The UAE led the efforts of 24 countries around the world to expand the inscription, which now includes Croatia, Ireland, Poland, the Netherlands, Slovakia and Kyrgyzstan.
"The successful fourth inscription of falconry and the growing interest among countries from all regions of the world in elaborating a multinational file reflects the importance of falconry as an integral part of our shared living heritage,” Noura Al Kaabi, the UAE Minister of Culture and Youth, said at the time.
Al aflaj, the traditional irrigation network system in the UAE, is on the representative list as of 2020, as are its oral traditions, knowledge and skills of construction, and maintenance and equitable water distribution.
The aflaj is a "source of pride for the associated communities", Unesco recognised, as its knowledge has been passed down over 3,000 years.
"Throughout the centuries, al aflaj have served to provide drinkable water for humans and animals, and to irrigate farms in an arid environment, demonstrating the community’s creativity in the face of water scarcity and the desert environment," Unesco says.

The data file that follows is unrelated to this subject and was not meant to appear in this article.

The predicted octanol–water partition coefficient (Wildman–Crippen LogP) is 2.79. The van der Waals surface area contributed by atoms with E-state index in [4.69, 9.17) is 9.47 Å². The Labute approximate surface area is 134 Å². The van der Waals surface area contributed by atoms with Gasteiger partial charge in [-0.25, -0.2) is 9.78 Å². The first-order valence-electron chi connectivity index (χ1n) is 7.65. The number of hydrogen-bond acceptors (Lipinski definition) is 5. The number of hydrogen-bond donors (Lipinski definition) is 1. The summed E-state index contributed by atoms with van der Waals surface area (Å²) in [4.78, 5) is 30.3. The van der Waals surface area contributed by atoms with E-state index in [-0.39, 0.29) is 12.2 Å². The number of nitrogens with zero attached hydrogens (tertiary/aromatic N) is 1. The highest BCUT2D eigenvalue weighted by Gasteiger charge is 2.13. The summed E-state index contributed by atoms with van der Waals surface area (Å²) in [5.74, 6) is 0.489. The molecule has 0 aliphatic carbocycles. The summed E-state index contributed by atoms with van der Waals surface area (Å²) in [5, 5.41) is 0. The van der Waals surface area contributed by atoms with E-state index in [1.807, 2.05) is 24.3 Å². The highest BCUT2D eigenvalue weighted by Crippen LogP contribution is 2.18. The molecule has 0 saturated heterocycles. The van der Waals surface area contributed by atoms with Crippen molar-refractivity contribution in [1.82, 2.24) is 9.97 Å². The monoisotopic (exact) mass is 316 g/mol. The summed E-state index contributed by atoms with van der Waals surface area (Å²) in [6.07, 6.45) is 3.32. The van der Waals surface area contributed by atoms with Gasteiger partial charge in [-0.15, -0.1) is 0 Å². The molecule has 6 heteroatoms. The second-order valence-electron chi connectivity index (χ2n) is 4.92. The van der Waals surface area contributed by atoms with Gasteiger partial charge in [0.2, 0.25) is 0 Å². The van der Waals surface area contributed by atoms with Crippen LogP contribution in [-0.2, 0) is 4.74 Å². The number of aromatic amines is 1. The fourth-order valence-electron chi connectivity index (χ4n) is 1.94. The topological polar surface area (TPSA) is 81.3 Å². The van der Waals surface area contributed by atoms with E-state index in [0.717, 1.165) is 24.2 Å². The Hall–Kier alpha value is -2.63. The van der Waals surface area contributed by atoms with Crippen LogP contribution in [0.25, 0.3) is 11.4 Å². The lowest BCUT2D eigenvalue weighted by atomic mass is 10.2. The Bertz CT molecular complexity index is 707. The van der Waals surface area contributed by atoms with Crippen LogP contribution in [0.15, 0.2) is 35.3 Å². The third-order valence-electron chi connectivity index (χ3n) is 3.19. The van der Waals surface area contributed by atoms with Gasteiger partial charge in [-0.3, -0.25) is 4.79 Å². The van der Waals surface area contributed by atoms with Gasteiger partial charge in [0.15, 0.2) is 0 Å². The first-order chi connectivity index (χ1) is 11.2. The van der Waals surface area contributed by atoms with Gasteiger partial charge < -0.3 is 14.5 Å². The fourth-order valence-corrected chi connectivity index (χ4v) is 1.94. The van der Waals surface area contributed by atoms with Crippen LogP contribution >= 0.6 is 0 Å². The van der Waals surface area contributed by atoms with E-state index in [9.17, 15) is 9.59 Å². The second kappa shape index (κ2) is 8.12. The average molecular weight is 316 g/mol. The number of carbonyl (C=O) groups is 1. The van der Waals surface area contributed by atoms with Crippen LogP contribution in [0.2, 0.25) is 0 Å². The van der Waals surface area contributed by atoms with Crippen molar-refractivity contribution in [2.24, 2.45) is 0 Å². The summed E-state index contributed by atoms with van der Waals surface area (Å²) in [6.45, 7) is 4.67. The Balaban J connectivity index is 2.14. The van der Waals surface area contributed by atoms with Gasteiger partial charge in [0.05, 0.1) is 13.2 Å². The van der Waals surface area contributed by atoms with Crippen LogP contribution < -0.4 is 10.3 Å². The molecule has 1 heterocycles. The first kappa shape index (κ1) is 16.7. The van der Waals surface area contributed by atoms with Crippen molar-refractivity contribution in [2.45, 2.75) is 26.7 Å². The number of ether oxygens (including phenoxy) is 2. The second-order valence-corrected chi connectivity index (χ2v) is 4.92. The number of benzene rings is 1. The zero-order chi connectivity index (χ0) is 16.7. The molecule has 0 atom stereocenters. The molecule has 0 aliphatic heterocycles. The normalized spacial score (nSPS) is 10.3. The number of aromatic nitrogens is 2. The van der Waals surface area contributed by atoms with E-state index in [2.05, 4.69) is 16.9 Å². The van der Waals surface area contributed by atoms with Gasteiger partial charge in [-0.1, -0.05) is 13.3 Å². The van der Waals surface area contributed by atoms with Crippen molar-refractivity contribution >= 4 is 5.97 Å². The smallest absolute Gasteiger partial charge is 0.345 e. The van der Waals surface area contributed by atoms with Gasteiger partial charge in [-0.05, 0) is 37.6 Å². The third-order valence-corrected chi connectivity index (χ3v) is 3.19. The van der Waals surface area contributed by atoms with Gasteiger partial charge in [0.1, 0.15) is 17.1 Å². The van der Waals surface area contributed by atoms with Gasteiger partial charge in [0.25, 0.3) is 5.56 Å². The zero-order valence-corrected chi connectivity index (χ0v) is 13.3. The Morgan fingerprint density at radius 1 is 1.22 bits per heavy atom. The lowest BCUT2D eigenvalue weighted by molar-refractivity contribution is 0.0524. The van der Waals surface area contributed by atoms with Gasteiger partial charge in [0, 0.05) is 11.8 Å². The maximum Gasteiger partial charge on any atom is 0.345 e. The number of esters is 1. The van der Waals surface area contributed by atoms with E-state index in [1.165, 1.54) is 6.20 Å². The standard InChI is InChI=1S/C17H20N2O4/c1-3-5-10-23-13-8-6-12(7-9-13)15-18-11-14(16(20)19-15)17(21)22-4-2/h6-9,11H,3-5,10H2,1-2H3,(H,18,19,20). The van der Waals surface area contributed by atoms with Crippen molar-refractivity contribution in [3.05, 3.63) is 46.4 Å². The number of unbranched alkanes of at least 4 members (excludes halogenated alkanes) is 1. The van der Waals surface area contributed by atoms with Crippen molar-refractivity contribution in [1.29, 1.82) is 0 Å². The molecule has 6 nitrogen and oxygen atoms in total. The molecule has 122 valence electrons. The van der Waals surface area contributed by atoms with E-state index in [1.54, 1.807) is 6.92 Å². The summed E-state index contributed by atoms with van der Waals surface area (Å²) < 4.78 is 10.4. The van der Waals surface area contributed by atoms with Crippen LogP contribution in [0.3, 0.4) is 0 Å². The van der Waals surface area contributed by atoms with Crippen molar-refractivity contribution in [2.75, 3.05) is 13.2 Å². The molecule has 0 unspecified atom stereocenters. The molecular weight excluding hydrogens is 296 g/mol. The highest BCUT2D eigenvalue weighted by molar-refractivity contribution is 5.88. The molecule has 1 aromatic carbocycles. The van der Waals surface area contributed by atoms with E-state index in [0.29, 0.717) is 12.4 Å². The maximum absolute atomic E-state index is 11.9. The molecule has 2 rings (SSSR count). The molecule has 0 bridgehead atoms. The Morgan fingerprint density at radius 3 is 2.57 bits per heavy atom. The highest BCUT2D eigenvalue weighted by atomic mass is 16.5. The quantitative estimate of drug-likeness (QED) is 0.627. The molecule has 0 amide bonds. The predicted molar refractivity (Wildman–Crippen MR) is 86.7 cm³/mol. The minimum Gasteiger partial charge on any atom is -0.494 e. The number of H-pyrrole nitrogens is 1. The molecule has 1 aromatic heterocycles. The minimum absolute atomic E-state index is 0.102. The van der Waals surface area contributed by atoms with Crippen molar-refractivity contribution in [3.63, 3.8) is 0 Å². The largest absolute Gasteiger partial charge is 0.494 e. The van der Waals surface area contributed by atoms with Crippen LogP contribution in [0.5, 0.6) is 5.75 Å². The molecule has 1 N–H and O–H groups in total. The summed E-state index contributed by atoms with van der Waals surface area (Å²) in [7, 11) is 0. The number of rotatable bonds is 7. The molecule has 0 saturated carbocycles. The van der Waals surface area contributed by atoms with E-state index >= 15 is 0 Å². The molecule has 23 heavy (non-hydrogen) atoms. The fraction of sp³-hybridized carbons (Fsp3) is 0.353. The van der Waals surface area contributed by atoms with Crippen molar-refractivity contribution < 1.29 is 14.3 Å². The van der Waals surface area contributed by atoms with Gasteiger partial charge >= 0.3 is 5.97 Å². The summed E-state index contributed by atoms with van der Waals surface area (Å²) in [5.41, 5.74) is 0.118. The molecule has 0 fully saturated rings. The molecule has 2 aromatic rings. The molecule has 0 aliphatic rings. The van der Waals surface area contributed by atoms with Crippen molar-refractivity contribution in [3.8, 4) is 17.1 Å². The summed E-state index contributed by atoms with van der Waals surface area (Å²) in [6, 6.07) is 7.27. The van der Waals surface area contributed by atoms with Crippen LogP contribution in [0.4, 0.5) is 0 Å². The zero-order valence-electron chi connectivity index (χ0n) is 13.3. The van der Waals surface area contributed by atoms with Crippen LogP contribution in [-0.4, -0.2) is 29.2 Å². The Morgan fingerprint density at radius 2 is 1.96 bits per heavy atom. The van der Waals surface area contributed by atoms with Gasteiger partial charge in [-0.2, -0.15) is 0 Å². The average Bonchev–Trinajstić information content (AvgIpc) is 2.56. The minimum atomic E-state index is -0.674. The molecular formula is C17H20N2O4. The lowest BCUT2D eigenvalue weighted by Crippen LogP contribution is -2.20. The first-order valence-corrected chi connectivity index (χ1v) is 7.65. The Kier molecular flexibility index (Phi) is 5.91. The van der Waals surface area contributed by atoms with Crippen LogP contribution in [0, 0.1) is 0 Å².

Camel racing was recognised for the UAE and Oman in 2020 on the Representative List of the Intangible Cultural Heritage of Humanity.
The sport remains popular today but has been around for centuries. Scholars believe it dates as far back as the 7th century.
"Camel racing is a fundamental part of their nomadic lifestyle and a source of inspiration in poetry and singing," Unesco says on its website.
"Its importance and continuity in Bedouin society is connected to the prominent role camels play in the desert environment."
Fourteen countries, including the UAE, nominated the date palm for inscription and were successful in 2019.
"The date palm has been connected to the regional population of the submitting states for centuries, serving both as the source of numerous associated crafts, professions and social and cultural traditions, customs and practices, and as a key form of nutrition," Unesco says.